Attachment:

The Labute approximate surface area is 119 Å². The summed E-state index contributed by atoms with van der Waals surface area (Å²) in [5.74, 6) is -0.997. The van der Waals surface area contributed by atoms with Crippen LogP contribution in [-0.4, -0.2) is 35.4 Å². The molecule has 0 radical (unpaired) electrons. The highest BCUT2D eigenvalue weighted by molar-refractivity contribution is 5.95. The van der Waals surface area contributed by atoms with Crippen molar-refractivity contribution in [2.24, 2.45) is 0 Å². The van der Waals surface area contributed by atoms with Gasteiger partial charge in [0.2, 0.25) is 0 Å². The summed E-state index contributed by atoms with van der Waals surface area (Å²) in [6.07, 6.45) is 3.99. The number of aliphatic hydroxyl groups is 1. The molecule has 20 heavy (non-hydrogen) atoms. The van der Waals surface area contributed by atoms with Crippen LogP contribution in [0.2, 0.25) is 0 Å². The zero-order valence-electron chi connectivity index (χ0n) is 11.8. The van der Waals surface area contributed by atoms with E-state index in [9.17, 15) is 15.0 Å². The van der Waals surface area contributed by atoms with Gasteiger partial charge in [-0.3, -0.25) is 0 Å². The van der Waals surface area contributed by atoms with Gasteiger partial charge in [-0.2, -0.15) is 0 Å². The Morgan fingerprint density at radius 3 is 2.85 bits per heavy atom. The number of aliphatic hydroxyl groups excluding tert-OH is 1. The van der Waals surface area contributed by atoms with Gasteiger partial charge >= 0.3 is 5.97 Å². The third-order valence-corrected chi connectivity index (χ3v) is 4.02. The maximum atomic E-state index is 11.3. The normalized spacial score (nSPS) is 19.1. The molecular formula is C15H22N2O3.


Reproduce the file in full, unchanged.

The Labute approximate surface area is 119 Å². The summed E-state index contributed by atoms with van der Waals surface area (Å²) in [5.74, 6) is -0.997. The van der Waals surface area contributed by atoms with Crippen LogP contribution in [-0.4, -0.2) is 35.4 Å². The molecule has 0 radical (unpaired) electrons. The highest BCUT2D eigenvalue weighted by molar-refractivity contribution is 5.95. The van der Waals surface area contributed by atoms with Crippen molar-refractivity contribution in [2.24, 2.45) is 0 Å². The van der Waals surface area contributed by atoms with Gasteiger partial charge in [0.2, 0.25) is 0 Å². The summed E-state index contributed by atoms with van der Waals surface area (Å²) in [6.07, 6.45) is 3.99. The number of aliphatic hydroxyl groups is 1. The molecule has 20 heavy (non-hydrogen) atoms. The van der Waals surface area contributed by atoms with Crippen LogP contribution in [0.2, 0.25) is 0 Å². The zero-order valence-electron chi connectivity index (χ0n) is 11.8. The van der Waals surface area contributed by atoms with E-state index in [9.17, 15) is 15.0 Å². The van der Waals surface area contributed by atoms with Gasteiger partial charge in [-0.3, -0.25) is 0 Å². The van der Waals surface area contributed by atoms with Gasteiger partial charge in [-0.2, -0.15) is 0 Å². The Morgan fingerprint density at radius 3 is 2.85 bits per heavy atom. The number of aliphatic hydroxyl groups excluding tert-OH is 1. The van der Waals surface area contributed by atoms with Gasteiger partial charge >= 0.3 is 5.97 Å². The third-order valence-corrected chi connectivity index (χ3v) is 4.02. The maximum atomic E-state index is 11.3. The normalized spacial score (nSPS) is 19.1. The molecular formula is C15H22N2O3.